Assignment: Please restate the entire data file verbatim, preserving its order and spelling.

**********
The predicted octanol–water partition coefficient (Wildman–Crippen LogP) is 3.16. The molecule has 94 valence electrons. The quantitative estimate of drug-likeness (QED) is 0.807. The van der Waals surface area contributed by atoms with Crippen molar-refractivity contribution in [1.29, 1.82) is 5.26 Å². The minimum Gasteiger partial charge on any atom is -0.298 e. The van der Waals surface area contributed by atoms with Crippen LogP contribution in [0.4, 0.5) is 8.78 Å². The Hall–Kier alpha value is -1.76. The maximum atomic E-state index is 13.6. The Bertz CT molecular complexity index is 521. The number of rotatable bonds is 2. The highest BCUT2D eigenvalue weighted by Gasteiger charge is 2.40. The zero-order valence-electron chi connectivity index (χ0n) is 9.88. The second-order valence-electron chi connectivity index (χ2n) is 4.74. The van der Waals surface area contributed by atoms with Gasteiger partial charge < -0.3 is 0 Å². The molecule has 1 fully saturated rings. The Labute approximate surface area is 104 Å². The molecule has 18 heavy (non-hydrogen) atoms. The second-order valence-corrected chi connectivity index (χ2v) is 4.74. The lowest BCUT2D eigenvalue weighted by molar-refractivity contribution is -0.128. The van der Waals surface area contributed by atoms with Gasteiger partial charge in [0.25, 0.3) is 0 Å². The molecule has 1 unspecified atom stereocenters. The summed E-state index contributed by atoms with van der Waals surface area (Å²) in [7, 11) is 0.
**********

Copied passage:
The predicted octanol–water partition coefficient (Wildman–Crippen LogP) is 3.16. The molecule has 94 valence electrons. The quantitative estimate of drug-likeness (QED) is 0.807. The van der Waals surface area contributed by atoms with Crippen molar-refractivity contribution in [1.29, 1.82) is 5.26 Å². The minimum Gasteiger partial charge on any atom is -0.298 e. The van der Waals surface area contributed by atoms with Crippen LogP contribution in [0.4, 0.5) is 8.78 Å². The Hall–Kier alpha value is -1.76. The maximum atomic E-state index is 13.6. The Bertz CT molecular complexity index is 521. The number of rotatable bonds is 2. The highest BCUT2D eigenvalue weighted by Gasteiger charge is 2.40. The zero-order valence-electron chi connectivity index (χ0n) is 9.88. The second-order valence-electron chi connectivity index (χ2n) is 4.74. The van der Waals surface area contributed by atoms with Gasteiger partial charge < -0.3 is 0 Å². The molecule has 1 fully saturated rings. The Labute approximate surface area is 104 Å². The molecule has 18 heavy (non-hydrogen) atoms. The second-order valence-corrected chi connectivity index (χ2v) is 4.74. The lowest BCUT2D eigenvalue weighted by molar-refractivity contribution is -0.128. The van der Waals surface area contributed by atoms with Gasteiger partial charge in [0.25, 0.3) is 0 Å². The molecule has 1 unspecified atom stereocenters. The summed E-state index contributed by atoms with van der Waals surface area (Å²) in [7, 11) is 0.